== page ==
Oh, how I have been looking forward to Spring. Yes, we really didn't have to suffer through winter until mid-January (which was heaven, by the way), but then we had 10 solid weeks of totally crappy weather.
We had some marvelously hot days in April, but they're always an aberration. In May and June it can be downright COLD in my corner of Western New York.
And now there's pollen.
Mind you, until this year, I never suffered from any kind of allergies. Nothing ever tickled the inside of my nose. I never used up a box of tissues in the Spring unless (like this time last year) I had a terrible cold.
But this year is different. It's like there's a little guy with a feather duster residing in each of my nostrils tickle, tickle, tickling me. It is not fun.
And what am I going to do about it?
Nothing. Except grab another tissue.
I can't take antihistamines. Each time I've tried, I've experienced terrible side effects. (You do have to be able to draw a breath in order to breathe, you know. Me and antihistamines just don't get along.)
And...you know, I think about people like old Thomas Jefferson, who lived in hot, humid Virginia (before the days of air conditioning) with all those flowers, trees, crops and grape vines, who lived to the ripe old age of 83 and never took allergy medication.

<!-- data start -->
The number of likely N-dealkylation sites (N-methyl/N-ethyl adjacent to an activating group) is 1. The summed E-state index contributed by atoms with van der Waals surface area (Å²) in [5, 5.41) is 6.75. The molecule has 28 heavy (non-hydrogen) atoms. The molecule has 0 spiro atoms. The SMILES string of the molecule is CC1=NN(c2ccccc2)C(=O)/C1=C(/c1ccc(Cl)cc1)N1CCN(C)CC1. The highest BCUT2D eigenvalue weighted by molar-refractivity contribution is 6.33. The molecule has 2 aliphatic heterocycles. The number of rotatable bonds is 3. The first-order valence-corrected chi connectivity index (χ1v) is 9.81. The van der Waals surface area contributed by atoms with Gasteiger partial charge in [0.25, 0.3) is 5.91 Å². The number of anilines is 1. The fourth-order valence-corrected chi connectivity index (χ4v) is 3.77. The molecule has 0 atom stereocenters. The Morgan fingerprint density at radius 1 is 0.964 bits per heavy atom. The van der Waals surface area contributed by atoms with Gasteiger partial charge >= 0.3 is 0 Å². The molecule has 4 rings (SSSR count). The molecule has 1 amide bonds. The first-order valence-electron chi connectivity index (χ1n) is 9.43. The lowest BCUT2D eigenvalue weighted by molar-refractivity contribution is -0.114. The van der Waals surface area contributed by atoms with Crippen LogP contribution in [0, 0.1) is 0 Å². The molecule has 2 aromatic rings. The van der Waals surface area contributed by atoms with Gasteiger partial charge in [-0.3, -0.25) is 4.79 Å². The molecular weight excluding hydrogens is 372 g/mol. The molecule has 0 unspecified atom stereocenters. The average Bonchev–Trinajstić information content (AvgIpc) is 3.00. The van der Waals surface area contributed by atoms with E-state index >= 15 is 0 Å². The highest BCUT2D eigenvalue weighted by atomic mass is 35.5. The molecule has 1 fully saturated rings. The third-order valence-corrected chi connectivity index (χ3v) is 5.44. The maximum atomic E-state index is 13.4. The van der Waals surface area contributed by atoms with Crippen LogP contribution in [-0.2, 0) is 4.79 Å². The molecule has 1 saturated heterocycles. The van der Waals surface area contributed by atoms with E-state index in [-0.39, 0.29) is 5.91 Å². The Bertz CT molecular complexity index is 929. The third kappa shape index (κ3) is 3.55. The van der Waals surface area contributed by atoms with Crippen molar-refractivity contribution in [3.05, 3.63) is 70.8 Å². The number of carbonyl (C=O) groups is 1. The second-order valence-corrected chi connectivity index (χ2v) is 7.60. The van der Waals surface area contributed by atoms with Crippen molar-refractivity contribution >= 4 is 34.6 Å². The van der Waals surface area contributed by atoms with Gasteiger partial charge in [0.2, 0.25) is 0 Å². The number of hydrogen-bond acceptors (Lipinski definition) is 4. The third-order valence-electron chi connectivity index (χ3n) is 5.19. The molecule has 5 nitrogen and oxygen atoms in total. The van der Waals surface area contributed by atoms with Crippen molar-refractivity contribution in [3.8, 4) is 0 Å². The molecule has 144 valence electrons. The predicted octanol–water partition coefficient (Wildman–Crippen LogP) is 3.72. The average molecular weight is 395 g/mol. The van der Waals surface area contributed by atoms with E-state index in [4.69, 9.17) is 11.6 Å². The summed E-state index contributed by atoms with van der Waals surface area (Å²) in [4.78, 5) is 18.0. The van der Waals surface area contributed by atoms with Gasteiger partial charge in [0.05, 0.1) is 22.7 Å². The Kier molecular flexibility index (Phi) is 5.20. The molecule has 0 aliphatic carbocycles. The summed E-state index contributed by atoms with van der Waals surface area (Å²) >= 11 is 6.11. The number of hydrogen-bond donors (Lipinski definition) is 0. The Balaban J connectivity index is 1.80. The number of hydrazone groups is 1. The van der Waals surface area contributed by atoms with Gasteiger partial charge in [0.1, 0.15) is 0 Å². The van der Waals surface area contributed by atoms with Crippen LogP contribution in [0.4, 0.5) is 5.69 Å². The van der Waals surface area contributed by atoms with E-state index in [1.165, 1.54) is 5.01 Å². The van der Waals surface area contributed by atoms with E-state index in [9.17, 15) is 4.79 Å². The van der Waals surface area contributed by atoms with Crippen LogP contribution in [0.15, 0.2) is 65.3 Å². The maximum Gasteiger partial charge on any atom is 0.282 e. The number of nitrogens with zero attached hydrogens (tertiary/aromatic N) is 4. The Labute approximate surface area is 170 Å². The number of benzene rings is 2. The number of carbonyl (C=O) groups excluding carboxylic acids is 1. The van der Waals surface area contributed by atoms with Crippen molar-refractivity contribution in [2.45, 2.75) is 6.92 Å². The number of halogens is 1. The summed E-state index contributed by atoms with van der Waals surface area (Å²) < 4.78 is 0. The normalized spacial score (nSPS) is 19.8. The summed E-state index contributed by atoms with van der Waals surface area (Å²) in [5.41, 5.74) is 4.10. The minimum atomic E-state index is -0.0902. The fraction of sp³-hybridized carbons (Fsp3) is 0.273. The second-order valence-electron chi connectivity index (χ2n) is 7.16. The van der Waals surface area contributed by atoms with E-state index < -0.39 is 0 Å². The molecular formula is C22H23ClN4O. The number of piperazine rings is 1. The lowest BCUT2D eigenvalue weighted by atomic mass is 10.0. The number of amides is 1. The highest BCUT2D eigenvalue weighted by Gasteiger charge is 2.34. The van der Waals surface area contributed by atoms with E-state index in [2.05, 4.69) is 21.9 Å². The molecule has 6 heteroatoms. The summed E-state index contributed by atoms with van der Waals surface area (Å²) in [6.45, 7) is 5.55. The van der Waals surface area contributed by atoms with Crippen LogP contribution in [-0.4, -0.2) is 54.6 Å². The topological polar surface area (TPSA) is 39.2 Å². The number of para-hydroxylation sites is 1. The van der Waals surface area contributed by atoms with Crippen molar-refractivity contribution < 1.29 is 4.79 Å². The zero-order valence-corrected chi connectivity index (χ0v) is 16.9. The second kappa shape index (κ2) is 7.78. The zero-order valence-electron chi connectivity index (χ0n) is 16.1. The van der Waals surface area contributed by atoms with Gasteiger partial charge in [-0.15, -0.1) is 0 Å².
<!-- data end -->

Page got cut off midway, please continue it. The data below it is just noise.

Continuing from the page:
I think Americans in general are over medicated (and I'm not the only one). Look at all those women who got suckered into hormone therapy so they wouldn't suffer from hot flashes and night sweats. A lot of them are already dead from cancer; the others are undergoing chemotherapy right now and praying a merciful God hears their pleas for healing.
I've been told "you ought to whiten those yellow teeth of yours," but what if all those men and women with pearly white smiles find out a few years from now that the cost of their dazzling teeth is oral cancer?
Nope. I'm content to brush away the plaque and blow my nose and live with a dull smile and stuffy nose.
It was good enough for old Thomas Jefferson, after all.